This is why 1x doesn’t work on road bikes (yet)

AquaBlue made headlines last year for their novel 3T bikes with disc brakes (gasp) and 1x drivetrain (double-gasp) but as their season has progressed the riders, mechanics and owner have become increasingly frustrated with the bikes’ problems resulting in the team owner tweeting this:

Clearly 1x drivetrains are the not the future that 3T envisioned so 3T released a version of this frame designed for 2x drivetrains yesterday.  In the longstanding cycling tradition of making your company sound Italian it’s been named the DUE (Italian for “two”) but for the poor riders on AquaBlue it would have been better named the overDUE.


So how come mountain bikes and cyclocross bikes have been using 1x drivetrains for years and years without issue?


This is why 1x doesn’t work on road bikes:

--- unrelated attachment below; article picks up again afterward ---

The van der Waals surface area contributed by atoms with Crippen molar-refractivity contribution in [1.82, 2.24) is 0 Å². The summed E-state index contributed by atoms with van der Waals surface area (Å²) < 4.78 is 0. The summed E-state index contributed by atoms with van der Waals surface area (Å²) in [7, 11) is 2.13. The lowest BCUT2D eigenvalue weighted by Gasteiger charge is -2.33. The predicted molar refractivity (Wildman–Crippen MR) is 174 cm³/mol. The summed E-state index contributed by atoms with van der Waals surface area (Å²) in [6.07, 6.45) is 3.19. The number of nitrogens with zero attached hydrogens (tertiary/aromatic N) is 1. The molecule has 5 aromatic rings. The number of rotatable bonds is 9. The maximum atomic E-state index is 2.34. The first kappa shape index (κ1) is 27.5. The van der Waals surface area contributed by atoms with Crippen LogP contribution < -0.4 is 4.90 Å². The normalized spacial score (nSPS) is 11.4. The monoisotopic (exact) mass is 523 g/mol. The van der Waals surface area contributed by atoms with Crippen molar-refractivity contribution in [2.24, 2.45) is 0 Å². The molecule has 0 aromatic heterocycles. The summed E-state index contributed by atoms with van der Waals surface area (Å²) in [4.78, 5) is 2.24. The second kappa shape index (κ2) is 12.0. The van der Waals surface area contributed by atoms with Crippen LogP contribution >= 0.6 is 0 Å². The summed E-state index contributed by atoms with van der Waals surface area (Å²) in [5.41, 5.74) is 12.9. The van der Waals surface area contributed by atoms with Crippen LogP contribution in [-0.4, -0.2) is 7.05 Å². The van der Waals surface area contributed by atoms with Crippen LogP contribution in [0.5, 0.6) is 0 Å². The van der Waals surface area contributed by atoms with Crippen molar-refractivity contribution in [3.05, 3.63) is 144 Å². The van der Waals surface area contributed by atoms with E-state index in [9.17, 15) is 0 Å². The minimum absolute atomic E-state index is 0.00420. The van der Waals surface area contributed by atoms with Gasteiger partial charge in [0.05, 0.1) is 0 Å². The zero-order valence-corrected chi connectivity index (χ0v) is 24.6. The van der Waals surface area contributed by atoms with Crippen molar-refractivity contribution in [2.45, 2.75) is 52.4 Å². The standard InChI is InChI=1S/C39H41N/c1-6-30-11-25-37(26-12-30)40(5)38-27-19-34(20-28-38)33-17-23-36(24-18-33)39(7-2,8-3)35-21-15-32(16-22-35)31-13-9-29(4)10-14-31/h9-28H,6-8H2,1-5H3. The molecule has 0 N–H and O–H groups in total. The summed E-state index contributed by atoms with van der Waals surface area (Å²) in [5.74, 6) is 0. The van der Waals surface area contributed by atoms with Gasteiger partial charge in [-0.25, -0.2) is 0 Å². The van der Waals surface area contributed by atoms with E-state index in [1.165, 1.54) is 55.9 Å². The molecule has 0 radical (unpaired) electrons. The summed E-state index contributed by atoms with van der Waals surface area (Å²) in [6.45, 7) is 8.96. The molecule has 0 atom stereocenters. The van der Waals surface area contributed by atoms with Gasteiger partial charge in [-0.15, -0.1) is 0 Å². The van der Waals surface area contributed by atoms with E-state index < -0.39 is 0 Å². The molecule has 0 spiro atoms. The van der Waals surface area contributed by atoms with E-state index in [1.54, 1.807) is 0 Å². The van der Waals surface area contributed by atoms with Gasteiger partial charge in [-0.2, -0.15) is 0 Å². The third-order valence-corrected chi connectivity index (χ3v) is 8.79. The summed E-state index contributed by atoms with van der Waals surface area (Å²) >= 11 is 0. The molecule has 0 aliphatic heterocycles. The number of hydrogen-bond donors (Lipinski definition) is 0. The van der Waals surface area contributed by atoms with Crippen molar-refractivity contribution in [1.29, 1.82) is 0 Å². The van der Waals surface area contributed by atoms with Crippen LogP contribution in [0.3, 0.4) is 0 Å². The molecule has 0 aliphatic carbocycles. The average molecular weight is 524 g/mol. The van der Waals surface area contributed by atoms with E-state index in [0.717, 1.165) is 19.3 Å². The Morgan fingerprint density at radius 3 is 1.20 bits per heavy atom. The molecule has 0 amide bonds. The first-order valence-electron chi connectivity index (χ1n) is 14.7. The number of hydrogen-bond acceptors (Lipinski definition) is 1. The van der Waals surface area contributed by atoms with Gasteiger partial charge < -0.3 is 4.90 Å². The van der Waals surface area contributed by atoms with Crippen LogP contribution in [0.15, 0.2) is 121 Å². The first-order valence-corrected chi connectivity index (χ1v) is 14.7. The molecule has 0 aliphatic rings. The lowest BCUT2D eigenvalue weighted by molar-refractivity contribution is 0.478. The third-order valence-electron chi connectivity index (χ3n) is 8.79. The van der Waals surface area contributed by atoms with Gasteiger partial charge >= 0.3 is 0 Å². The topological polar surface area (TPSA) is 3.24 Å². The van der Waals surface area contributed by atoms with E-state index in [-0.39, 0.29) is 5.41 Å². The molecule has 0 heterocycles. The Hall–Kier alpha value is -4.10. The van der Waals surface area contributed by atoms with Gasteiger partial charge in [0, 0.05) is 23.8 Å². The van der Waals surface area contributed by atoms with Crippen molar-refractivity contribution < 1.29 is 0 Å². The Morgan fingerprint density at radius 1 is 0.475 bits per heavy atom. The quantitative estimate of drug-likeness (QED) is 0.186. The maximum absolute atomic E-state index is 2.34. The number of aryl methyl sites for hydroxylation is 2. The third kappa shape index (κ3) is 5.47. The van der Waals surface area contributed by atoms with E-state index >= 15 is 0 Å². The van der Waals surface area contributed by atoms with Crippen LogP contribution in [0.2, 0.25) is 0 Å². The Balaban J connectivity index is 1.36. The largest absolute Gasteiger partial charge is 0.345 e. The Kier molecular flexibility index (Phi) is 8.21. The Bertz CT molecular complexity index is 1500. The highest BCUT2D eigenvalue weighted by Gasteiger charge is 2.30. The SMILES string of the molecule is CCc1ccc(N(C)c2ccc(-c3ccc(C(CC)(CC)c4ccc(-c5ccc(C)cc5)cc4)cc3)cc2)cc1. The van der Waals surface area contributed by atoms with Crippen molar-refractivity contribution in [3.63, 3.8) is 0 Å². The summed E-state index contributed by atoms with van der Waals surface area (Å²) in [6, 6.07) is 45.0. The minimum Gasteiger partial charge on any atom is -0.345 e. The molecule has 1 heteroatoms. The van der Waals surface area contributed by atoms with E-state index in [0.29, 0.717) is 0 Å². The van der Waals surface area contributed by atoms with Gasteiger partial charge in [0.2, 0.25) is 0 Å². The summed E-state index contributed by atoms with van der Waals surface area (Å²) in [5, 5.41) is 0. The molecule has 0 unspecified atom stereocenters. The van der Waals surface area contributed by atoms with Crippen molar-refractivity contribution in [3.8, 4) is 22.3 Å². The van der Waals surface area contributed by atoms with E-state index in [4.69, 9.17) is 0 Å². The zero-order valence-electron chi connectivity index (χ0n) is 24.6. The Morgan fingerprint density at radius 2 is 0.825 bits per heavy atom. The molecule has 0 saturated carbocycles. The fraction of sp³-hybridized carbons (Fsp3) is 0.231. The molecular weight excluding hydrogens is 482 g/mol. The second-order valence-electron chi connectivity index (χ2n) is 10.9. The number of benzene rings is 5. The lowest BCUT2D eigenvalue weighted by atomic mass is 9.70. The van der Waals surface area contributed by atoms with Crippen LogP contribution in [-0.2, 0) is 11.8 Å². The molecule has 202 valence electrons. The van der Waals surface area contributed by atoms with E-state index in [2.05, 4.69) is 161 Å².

Chainstay length

The chainstays on a modern mountain or cyclocross bike are about 10% (30-40mm) longer than a road bike and despite the mountain bike hub being slightly wider this will make a significant difference. Chainline on these bikes is poor: on my CX or mountain bike (which have similar length chainstays) I can’t backpedal in the top 3 or 4 cogs without the chain dropping down the cassette.  The shorter chainstays of a road bike make this even worse.


Tooth Geometry

The tooth geometry on a larger chainring also needs to be different to have a similar level of retention – the chainrings diameter affects how easily a tooth will ‘find’ the chain as it is rotated into it.  For any given bottom flank width, the top flank will need to be narrower on a larger diameter chainring, thus reducing its ability to hold the chain and increasing its wear.


Constant Fettling with the Bikes